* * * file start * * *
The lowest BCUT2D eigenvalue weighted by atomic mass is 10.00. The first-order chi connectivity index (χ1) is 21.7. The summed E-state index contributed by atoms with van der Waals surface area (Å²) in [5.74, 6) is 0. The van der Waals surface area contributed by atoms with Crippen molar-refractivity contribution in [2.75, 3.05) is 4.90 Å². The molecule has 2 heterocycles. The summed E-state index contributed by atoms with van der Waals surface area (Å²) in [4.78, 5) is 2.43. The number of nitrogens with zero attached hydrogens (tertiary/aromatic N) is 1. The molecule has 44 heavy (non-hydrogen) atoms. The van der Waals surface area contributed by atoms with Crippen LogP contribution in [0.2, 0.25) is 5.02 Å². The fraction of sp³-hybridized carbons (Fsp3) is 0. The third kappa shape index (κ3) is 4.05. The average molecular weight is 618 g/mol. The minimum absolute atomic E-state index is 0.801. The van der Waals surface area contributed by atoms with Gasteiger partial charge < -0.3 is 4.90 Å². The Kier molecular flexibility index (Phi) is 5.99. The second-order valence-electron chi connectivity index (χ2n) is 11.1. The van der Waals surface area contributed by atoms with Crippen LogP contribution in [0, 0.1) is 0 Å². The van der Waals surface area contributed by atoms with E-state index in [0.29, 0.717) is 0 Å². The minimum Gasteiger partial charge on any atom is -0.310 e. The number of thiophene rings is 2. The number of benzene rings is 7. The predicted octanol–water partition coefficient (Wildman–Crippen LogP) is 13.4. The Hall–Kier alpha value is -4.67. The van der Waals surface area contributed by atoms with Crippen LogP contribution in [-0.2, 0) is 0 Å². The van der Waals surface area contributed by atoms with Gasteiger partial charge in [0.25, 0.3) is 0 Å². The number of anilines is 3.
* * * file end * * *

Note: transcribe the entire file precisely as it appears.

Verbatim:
The lowest BCUT2D eigenvalue weighted by atomic mass is 10.00. The first-order chi connectivity index (χ1) is 21.7. The summed E-state index contributed by atoms with van der Waals surface area (Å²) in [5.74, 6) is 0. The van der Waals surface area contributed by atoms with Crippen molar-refractivity contribution in [2.75, 3.05) is 4.90 Å². The molecule has 2 heterocycles. The summed E-state index contributed by atoms with van der Waals surface area (Å²) in [4.78, 5) is 2.43. The number of nitrogens with zero attached hydrogens (tertiary/aromatic N) is 1. The molecule has 44 heavy (non-hydrogen) atoms. The van der Waals surface area contributed by atoms with Crippen LogP contribution in [0.2, 0.25) is 5.02 Å². The fraction of sp³-hybridized carbons (Fsp3) is 0. The third kappa shape index (κ3) is 4.05. The average molecular weight is 618 g/mol. The minimum absolute atomic E-state index is 0.801. The van der Waals surface area contributed by atoms with Gasteiger partial charge < -0.3 is 4.90 Å². The Kier molecular flexibility index (Phi) is 5.99. The second-order valence-electron chi connectivity index (χ2n) is 11.1. The van der Waals surface area contributed by atoms with Crippen LogP contribution in [0, 0.1) is 0 Å². The van der Waals surface area contributed by atoms with E-state index in [0.29, 0.717) is 0 Å². The minimum Gasteiger partial charge on any atom is -0.310 e. The number of thiophene rings is 2. The number of benzene rings is 7. The predicted octanol–water partition coefficient (Wildman–Crippen LogP) is 13.4. The Hall–Kier alpha value is -4.67. The van der Waals surface area contributed by atoms with Crippen LogP contribution in [-0.2, 0) is 0 Å². The van der Waals surface area contributed by atoms with Gasteiger partial charge in [0.25, 0.3) is 0 Å². The number of anilines is 3.